The ‘Starbucks of weed’ ramps up marketing as legalization of recreational usage grows
This week, cannabis retailer MedMen puts its signature offering front and center in its largest marketing push to date.
The 4 million dollar campaign includes 36 billboard and out of home ads throughout Southern California boldly showcasing the word “cannabis” against vibrant photography. Each one depicts various locations throughout SoCal with different “characters”–a surfer, a roller skater, a body builder, a bike rider and more–but their faces are intentionally out of frame.
With the faceless subjects, the new campaign is a departure from the brand’s effort from earlier this year, “Forget Stoner,” which sought to shatter weed-smoker stereotypes by featuring real cannabis smokers like a police officer, an ex-NFL player, a grandmother and a teacher. The work is the first to debut under MedMen’s new CMO David Dancer, who formerly served as EVP, head of marketing at Teleflora with previous stints at Visa, Charles Schwab and American Express.
The strategy behind the new campaign is to allow “consumers to picture themselves in any of these stories,” Dancer explains. It’s also meant to highlight the fact that MedMen, which has been referred to as the “Starbucks” or “Apple store” for weed, isn’t that seedy shop tucked away in the corner. Rather, it can be found in the area’s “iconic” shopping districts, Dancer says. The ads also name the various locations of MedMen stores–including Beverly Hills, West L.A., LAX and Abbot Kinney in Venice Beach. “We want it to be clear to our current and future customers that we are the best cannabis retailer and we are located in the best neighborhoods. This is just another step in our mission to reframe the imagery and conversation surrounding cannabis culture.”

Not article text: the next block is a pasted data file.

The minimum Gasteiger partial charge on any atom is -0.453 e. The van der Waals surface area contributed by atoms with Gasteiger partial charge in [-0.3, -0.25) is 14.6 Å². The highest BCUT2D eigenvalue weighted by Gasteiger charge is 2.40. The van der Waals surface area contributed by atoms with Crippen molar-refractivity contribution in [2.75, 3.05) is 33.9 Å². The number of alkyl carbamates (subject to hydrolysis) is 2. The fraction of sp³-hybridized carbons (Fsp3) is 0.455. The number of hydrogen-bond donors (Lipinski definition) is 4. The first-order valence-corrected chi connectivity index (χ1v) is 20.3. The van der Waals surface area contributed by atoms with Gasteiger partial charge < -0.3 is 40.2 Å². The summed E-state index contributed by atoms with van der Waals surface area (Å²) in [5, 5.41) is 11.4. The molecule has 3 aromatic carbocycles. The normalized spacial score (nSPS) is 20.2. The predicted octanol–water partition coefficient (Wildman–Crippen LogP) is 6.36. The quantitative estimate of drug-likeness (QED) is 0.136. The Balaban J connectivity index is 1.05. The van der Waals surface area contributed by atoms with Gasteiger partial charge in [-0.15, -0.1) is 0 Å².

The push coincides with MedMen’s plans to expand its retail footprint as legalization of recreational usage grows. Wall Street investment firm Cowen projects the cannabis market to see $75 billion in annual sales by 2030.
When Ad Age covered MedMen’s last campaign earlier this year, one of the biggest struggles for the marketer was media placement. The company maintains its “creative” approach to media–it just debuted the second issue of EMBER, a magazine covering cannabis culture. But Dancer says the landscape is becoming more forgiving. “More and more media outlets are getting comfortable with taking our ad dollars,” he says. The company has “more billboards in better positions” with this push–36 billboards over the 24 in the “Forget Stoner” campaign. He adds that MedMen is now the only cannabis advertiser on Sirius XM and the brand also broke onto terrestrial radio on San Diego’s alternative radio station 91X.
This article was written by Ann-Christine Diaz and first appeared on Adage.